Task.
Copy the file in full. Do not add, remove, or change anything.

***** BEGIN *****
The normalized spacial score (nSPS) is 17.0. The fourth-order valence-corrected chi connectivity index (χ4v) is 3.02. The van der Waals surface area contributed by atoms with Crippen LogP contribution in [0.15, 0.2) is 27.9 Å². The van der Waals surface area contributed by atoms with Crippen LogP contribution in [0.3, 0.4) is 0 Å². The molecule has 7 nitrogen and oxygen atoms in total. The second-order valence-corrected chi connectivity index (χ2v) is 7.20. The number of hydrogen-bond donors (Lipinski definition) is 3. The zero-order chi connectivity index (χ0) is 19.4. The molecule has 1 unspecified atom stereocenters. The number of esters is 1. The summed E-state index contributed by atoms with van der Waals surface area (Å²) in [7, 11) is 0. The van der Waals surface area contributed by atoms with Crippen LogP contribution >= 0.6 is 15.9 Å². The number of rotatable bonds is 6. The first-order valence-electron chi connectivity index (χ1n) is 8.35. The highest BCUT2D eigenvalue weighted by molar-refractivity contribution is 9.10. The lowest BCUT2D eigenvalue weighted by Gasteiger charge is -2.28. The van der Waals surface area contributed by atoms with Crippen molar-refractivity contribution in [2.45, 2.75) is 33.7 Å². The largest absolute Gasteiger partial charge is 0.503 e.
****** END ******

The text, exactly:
The normalized spacial score (nSPS) is 17.0. The fourth-order valence-corrected chi connectivity index (χ4v) is 3.02. The van der Waals surface area contributed by atoms with Crippen LogP contribution in [0.15, 0.2) is 27.9 Å². The van der Waals surface area contributed by atoms with Crippen LogP contribution in [0.3, 0.4) is 0 Å². The molecule has 7 nitrogen and oxygen atoms in total. The second-order valence-corrected chi connectivity index (χ2v) is 7.20. The number of hydrogen-bond donors (Lipinski definition) is 3. The zero-order chi connectivity index (χ0) is 19.4. The molecule has 1 unspecified atom stereocenters. The number of esters is 1. The summed E-state index contributed by atoms with van der Waals surface area (Å²) in [7, 11) is 0. The van der Waals surface area contributed by atoms with Crippen LogP contribution >= 0.6 is 15.9 Å². The number of rotatable bonds is 6. The first-order valence-electron chi connectivity index (χ1n) is 8.35. The highest BCUT2D eigenvalue weighted by molar-refractivity contribution is 9.10. The lowest BCUT2D eigenvalue weighted by Gasteiger charge is -2.28. The van der Waals surface area contributed by atoms with Crippen molar-refractivity contribution in [2.45, 2.75) is 33.7 Å². The largest absolute Gasteiger partial charge is 0.503 e.